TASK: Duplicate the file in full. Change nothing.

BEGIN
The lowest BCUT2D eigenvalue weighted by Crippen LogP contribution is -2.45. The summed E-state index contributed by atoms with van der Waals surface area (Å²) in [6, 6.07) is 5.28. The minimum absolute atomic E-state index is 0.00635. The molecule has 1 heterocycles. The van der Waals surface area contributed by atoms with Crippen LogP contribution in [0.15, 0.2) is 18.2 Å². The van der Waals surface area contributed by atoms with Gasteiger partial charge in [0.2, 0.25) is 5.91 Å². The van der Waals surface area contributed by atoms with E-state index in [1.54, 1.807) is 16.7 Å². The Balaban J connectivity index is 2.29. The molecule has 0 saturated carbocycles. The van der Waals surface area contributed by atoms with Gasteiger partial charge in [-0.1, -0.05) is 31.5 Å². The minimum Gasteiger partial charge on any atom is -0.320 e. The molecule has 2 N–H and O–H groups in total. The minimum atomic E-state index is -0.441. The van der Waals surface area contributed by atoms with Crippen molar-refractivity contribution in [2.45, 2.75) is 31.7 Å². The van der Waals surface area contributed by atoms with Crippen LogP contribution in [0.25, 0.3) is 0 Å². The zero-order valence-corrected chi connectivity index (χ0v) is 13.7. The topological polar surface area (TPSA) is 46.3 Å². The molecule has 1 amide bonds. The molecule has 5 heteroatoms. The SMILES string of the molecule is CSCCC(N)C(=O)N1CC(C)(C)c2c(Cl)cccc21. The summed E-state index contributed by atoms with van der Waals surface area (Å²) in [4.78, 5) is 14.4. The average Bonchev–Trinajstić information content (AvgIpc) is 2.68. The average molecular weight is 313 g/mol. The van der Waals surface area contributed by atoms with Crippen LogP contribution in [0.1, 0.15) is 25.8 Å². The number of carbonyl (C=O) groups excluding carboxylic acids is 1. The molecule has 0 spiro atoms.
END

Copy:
The lowest BCUT2D eigenvalue weighted by Crippen LogP contribution is -2.45. The summed E-state index contributed by atoms with van der Waals surface area (Å²) in [6, 6.07) is 5.28. The minimum absolute atomic E-state index is 0.00635. The molecule has 1 heterocycles. The van der Waals surface area contributed by atoms with Crippen LogP contribution in [0.15, 0.2) is 18.2 Å². The van der Waals surface area contributed by atoms with Gasteiger partial charge in [0.2, 0.25) is 5.91 Å². The van der Waals surface area contributed by atoms with E-state index in [1.54, 1.807) is 16.7 Å². The Balaban J connectivity index is 2.29. The molecule has 0 saturated carbocycles. The van der Waals surface area contributed by atoms with Gasteiger partial charge in [-0.1, -0.05) is 31.5 Å². The minimum Gasteiger partial charge on any atom is -0.320 e. The molecule has 2 N–H and O–H groups in total. The minimum atomic E-state index is -0.441. The van der Waals surface area contributed by atoms with Crippen molar-refractivity contribution in [2.45, 2.75) is 31.7 Å². The van der Waals surface area contributed by atoms with Crippen LogP contribution in [0.25, 0.3) is 0 Å². The zero-order valence-corrected chi connectivity index (χ0v) is 13.7. The topological polar surface area (TPSA) is 46.3 Å². The molecule has 1 amide bonds. The molecule has 5 heteroatoms. The SMILES string of the molecule is CSCCC(N)C(=O)N1CC(C)(C)c2c(Cl)cccc21. The summed E-state index contributed by atoms with van der Waals surface area (Å²) in [4.78, 5) is 14.4. The average Bonchev–Trinajstić information content (AvgIpc) is 2.68. The average molecular weight is 313 g/mol. The van der Waals surface area contributed by atoms with Crippen LogP contribution in [0.1, 0.15) is 25.8 Å². The number of carbonyl (C=O) groups excluding carboxylic acids is 1. The molecule has 0 spiro atoms.